Pacifist video games?

Feb 26, 2016 by

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I just now came across a fascinating story from back in December about Kyle Hinckley, who managed to beat the game Fallout 4 without killing a single person. Well, not really. He managed to avoid directly killing anybody, but he did do things like brainwashing non-playable characters into doing it for him.

Kyle said this to Kotaku:

I’d love to ask [the developers] why pacifism is so difficult in this Fallout … I’m a little disappointed in the lack of diplomatic solutions in this game, it’s a lonely departure from the rest of the Fallout series. My version of pacifism isn’t really diplomatic, it’s more exploitative of the game mechanics to achieve a zero-kill record. In other [Fallout] games, you had a lot of alternatives for bypassing the combat, whether it was with sneaking, speech checks, or a back door opened with lock-picking and hacking. In fact, in previous games (at least 3 and NV), your companion kills didn’t count towards your record either.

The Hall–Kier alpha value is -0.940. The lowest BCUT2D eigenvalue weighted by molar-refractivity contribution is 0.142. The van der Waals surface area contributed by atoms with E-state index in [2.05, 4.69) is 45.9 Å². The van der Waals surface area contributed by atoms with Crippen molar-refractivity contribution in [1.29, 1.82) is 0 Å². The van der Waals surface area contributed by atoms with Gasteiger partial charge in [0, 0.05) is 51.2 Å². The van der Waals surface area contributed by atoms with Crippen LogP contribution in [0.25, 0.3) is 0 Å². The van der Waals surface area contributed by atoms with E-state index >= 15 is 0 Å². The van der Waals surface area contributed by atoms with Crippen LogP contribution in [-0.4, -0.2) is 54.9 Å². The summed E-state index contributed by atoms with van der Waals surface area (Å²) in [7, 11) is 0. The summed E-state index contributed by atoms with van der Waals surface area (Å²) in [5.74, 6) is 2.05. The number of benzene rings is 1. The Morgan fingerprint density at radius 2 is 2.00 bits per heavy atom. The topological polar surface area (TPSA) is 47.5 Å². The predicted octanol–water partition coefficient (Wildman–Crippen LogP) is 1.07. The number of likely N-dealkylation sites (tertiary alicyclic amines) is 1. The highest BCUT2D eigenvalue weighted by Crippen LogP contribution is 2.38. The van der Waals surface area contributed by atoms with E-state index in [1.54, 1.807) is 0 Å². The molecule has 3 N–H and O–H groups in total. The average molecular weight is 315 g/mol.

I don’t know much about the Fallout games at all, but this is a worrying trend in the video game industry in general. I’m not primarily talking about the long-running question of whether we become more violent by playing violent video games. As I understand it, the research suggests no, not in normal circumstances — although some very realistic games that reward violence could be an exception. Nothing I play with violence is terribly realistic, e.g. Destiny has a core shooter mechanic, but you shoot aliens all over the solar system in a distant future with an art style that doesn’t feel very realistic. Others won’t play anything with any violence, which I completely respect.

Violence as default

From a completely different perspective, it bothers me that violence is so often the default — and sometimes the only — option in games. A few months ago, I remember game developer Brianna Wu tweeting out pictures of her shelf showing the lack of creativity in gaming. One was broken down by the primary mechanic for the game: about 90 percent were violence-based, probably 9 percent sports and 1 percent other. Maybe mine that I’ve actually played — not counting Games with Gold I never tried — is only about 60 percent.

For a sample, a quick breakdown of the games that are currently installed on my Xbox One:

Rise of the Tomb Raider: Lots more puzzles and exploring than the previous one, so I don’t know if I want violence is the primary mechanic, but it’s still an absolute necessity.

NBA 2K16: My representative in the 9 percent sports, although what I actually play about 40 percent of the time.

Destiny: Some good role-playing game elements, but yeah, pretty much anything interesting that happens is because you killed somebody or something.